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King Of Techno Pop

Mike Howlett

Few producers begin their careers with experimental bands, become world-renowned for their work with electronic pop, and then turn their attention to traditional rock music. Paul Tingen talks to Mike Howlett, a man of many talents.

He's arguably the world's top producer of electronic pop music. Yet he began his career in hippiedom, made his name as a punk producer, and has spent the past year working with non-electronic acts. Now seems a good time to talk to Mike Howlett.

'Anybody can go into the studio and make very fine records. You don't need a producer for that. A producer is there to make things marketable — that's why a record company or a band gets one in. It's the producers' job to make things work, to use their expertise so that records are playable on the radio. Some bands don't realise that, even when it's so obvious. If all you want for a record is for it to sound good, you can just hire a good engineer.'

The man talking is, not surprisingly, one of Britain's top record producers, and what he says is not to be taken lightly. Over the last decade, Mike Howlett has been responsible for producing a whole load of hit albums and singles, most of which fall into that rare breed of records that are both commercially and artistically successful.

After leaving his post as bassist with Gong in 1976, and after a brief flirtation producing punk bands in the late 70s, Howlett went on to produce various synth-oriented acts like Orchestral Manoeuvres in the Dark and A Flock of Seagulls. And as it turned out, it was for his successful involvement with synth-based music that he became well known. Lately, however, he's moved into more traditional production areas, working on Joan Armatrading's latest album 'Secret Secrets', and the new Alarm long-player, 'Strength', from which 'Spirit of '76' sprang into the singles charts.

Inside Abbey Road's Studio 2, Howlett takes a break from a recording session with young London band The Impossible Dreamers, to talk and to be photographed. Relaxed and self-assured as the producer seemed over the phone, lensman Vosburgh and I are surprised to meet a rather shy man within EMI's hallowed recording halls. A short-ish figure with hair greying at the sides, Howlett clashes his hands together in nervous movements, clearly ill at ease with this sudden exposure to media limelight.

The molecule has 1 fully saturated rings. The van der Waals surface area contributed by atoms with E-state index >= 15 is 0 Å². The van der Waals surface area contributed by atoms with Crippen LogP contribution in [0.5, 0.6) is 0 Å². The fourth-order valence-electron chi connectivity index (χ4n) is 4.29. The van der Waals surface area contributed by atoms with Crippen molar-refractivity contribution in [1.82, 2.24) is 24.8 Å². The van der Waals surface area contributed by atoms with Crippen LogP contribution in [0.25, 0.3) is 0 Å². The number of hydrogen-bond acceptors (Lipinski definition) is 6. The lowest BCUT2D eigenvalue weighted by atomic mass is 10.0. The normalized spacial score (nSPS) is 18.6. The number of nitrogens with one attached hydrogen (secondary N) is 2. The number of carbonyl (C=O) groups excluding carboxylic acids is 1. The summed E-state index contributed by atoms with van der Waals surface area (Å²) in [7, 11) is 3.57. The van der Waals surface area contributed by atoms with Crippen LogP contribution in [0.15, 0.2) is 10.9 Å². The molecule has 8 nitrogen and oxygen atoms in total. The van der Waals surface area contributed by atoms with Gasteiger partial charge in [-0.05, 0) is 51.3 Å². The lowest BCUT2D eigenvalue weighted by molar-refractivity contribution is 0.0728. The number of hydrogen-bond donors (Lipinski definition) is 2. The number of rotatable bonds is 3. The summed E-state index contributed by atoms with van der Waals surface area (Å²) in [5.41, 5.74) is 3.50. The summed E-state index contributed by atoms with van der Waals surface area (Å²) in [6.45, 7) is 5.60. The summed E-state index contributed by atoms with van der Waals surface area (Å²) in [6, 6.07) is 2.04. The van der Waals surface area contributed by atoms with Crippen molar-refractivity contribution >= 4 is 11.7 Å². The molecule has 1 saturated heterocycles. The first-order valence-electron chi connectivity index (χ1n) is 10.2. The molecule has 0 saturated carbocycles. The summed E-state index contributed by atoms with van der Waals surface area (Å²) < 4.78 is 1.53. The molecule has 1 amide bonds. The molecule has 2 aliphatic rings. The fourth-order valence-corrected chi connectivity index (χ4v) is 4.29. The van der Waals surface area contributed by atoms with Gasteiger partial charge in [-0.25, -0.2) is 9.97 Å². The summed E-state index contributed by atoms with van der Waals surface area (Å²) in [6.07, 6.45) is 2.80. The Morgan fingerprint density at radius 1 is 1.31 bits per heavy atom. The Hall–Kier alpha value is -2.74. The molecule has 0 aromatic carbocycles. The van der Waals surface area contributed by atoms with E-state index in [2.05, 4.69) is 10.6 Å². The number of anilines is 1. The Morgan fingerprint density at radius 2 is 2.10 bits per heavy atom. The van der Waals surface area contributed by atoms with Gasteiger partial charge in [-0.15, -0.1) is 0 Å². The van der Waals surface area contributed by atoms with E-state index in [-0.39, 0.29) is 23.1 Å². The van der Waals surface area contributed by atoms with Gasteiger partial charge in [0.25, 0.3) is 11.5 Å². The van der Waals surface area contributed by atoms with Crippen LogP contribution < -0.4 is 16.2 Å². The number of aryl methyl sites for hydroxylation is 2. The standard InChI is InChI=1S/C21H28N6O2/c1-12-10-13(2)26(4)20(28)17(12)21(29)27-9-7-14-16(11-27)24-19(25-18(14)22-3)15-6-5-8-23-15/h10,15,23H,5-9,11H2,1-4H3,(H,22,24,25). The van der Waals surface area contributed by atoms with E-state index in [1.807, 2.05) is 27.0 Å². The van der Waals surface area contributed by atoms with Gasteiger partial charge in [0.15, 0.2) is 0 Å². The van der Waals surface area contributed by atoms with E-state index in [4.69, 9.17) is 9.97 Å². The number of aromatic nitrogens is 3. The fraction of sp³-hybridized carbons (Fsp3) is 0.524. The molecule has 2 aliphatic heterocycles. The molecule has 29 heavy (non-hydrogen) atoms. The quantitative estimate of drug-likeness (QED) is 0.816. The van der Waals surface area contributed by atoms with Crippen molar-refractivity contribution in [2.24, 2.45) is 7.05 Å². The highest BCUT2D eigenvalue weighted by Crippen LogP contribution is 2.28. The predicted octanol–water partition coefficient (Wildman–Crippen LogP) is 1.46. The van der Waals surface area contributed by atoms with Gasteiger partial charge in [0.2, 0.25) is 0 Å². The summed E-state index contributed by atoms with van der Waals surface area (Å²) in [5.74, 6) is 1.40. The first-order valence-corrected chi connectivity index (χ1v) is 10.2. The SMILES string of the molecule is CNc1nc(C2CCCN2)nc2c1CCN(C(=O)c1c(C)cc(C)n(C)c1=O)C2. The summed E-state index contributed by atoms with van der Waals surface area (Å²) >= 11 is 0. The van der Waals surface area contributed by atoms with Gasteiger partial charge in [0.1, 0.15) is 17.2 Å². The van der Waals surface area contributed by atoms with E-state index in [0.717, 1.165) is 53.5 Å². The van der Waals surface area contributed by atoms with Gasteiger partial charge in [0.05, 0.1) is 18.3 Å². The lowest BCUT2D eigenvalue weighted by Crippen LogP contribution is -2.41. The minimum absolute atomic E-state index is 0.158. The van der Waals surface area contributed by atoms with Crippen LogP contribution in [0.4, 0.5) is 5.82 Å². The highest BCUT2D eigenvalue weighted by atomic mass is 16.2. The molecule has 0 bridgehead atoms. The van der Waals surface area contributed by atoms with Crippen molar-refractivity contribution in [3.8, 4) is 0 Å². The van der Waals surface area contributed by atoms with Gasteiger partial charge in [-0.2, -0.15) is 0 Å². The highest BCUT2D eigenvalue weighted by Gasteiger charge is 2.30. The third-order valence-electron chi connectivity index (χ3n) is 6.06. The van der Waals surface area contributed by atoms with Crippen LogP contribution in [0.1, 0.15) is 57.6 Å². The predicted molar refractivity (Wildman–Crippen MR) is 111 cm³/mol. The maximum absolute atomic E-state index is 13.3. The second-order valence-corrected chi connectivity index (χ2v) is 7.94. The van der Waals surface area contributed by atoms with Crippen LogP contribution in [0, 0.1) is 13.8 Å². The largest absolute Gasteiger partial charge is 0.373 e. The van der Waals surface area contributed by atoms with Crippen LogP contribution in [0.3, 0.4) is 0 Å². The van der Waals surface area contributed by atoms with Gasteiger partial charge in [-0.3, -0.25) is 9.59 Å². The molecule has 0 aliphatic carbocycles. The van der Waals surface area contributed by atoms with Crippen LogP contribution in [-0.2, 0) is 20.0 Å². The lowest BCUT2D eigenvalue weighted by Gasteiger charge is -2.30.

Nonetheless, his speech is keen and vivid. 'I don't think it's an evil thing that records have to sell, because you're dealing with a mass market. I don't care what anybody else says: I don't believe a million people will walk into a shop and put their money on the table to buy a record because they're told that's the thing to do! People buy records because they get something from the music and because that music gets to them. And it usually gets to them via the radio.'

The producer smiles affably whilst pulling his hair. He seems to guess what his interviewer is thinking. Surely, for a man with a well-earned reputation for indulging in the inaccessible and the avant-garde, there must be more to producing than trying to get a single on the radio? The smile broadens.

'Commerciality isn't everything, I agree. I like to make records that are interesting as well, and I have a relatively refined musical taste, I think. When I listen to a demo of a band I consider to produce, I listen for two things; Does this music do something that gets me emotionally, and is there a song there that I can make into a single?

'Music has to give me some kind of feeling, whether it's happiness or sadness. I have to like the feeling of a band in general. If I do, and we come to an agreement about me producing them, then I want to take that feeling and communicate it to a wider audience. I try to make a band heard when their songs sound good to me. And really, there are very few bands nowadays who have broken through to a large audience, without a song that was really catchy.

'You can waste a lot of time and energy on a band, making a fantastic-sounding album which nobody will ever hear or buy because it hasn't got that hit song — though sometimes I might be reckless and do an album just because I think it's great music.

'I like demos: the rougher the better, because then you can get to really hear what's in a song, like a hook or a little line in a chorus that can be made stronger. Sometimes you hear songs that are perfect, but at other times you think: "well, this song has some good parts, but it also has a lot of rubbish, so I'll have to chop out quite a bit".

'When I start working with a band, the first thing we do is discuss our ideas thoroughly. Next I like to spend a lot of time rehearsing, because I like to really go into the arrangements, right down to the drum pattern and the structure of the song.'

So Mike Howlett's contribution as a producer lies firmly on the side of arrangement, often drastically affecting the shape of a band's music...

'I've actually gone as far as doing a whole synthesiser-sequencer arrangement of a song, and then getting the singer to go out and put his track down and have the guitarist and the other musicians do the same, effectively replacing all the instruments whilst keeping some of the synth and drum computer parts.

'Sometimes I stripe the tape with SMPTE and run the drum machine off that, then I'll go for a drum track with everybody playing. I like to have the whole band playing because a drummer might come up with things he wouldn't ordinarily play. It also feels good for a band. It sets up a good atmosphere because they're all playing there, in the studio, like they'll play on stage. I like that, because once you've got the arrangements sorted out and the band is comfortable with them, you can get ideas to improve the rhythm track.